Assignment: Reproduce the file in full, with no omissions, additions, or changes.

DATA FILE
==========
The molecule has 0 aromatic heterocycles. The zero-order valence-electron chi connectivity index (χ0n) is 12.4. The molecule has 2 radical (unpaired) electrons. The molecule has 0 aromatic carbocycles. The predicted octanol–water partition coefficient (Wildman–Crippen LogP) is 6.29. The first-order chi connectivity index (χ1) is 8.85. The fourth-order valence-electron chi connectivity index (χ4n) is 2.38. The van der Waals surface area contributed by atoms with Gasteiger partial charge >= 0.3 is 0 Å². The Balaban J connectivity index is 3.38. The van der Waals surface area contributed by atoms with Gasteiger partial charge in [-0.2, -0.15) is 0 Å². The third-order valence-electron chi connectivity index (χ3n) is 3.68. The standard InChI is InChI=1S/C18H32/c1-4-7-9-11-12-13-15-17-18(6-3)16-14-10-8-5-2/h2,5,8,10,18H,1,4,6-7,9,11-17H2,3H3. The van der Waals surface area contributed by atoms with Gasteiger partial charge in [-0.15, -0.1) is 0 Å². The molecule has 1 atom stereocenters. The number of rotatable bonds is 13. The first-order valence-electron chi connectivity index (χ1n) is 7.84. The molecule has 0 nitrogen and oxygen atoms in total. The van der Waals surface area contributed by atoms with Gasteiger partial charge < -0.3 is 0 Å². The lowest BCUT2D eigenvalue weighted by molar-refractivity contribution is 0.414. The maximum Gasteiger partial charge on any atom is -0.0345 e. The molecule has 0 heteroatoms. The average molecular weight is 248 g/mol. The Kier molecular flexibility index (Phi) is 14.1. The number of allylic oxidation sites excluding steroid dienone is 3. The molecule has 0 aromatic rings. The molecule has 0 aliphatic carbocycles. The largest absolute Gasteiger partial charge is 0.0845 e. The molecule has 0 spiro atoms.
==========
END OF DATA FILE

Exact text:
The molecule has 0 aromatic heterocycles. The zero-order valence-electron chi connectivity index (χ0n) is 12.4. The molecule has 2 radical (unpaired) electrons. The molecule has 0 aromatic carbocycles. The predicted octanol–water partition coefficient (Wildman–Crippen LogP) is 6.29. The first-order chi connectivity index (χ1) is 8.85. The fourth-order valence-electron chi connectivity index (χ4n) is 2.38. The van der Waals surface area contributed by atoms with Gasteiger partial charge >= 0.3 is 0 Å². The Balaban J connectivity index is 3.38. The van der Waals surface area contributed by atoms with Gasteiger partial charge in [-0.2, -0.15) is 0 Å². The third-order valence-electron chi connectivity index (χ3n) is 3.68. The standard InChI is InChI=1S/C18H32/c1-4-7-9-11-12-13-15-17-18(6-3)16-14-10-8-5-2/h2,5,8,10,18H,1,4,6-7,9,11-17H2,3H3. The van der Waals surface area contributed by atoms with Gasteiger partial charge in [-0.15, -0.1) is 0 Å². The molecule has 1 atom stereocenters. The number of rotatable bonds is 13. The first-order valence-electron chi connectivity index (χ1n) is 7.84. The molecule has 0 nitrogen and oxygen atoms in total. The van der Waals surface area contributed by atoms with Gasteiger partial charge < -0.3 is 0 Å². The lowest BCUT2D eigenvalue weighted by molar-refractivity contribution is 0.414. The maximum Gasteiger partial charge on any atom is -0.0345 e. The molecule has 0 heteroatoms. The average molecular weight is 248 g/mol. The Kier molecular flexibility index (Phi) is 14.1. The number of allylic oxidation sites excluding steroid dienone is 3. The molecule has 0 aromatic rings. The molecule has 0 aliphatic carbocycles. The largest absolute Gasteiger partial charge is 0.0845 e. The molecule has 0 spiro atoms.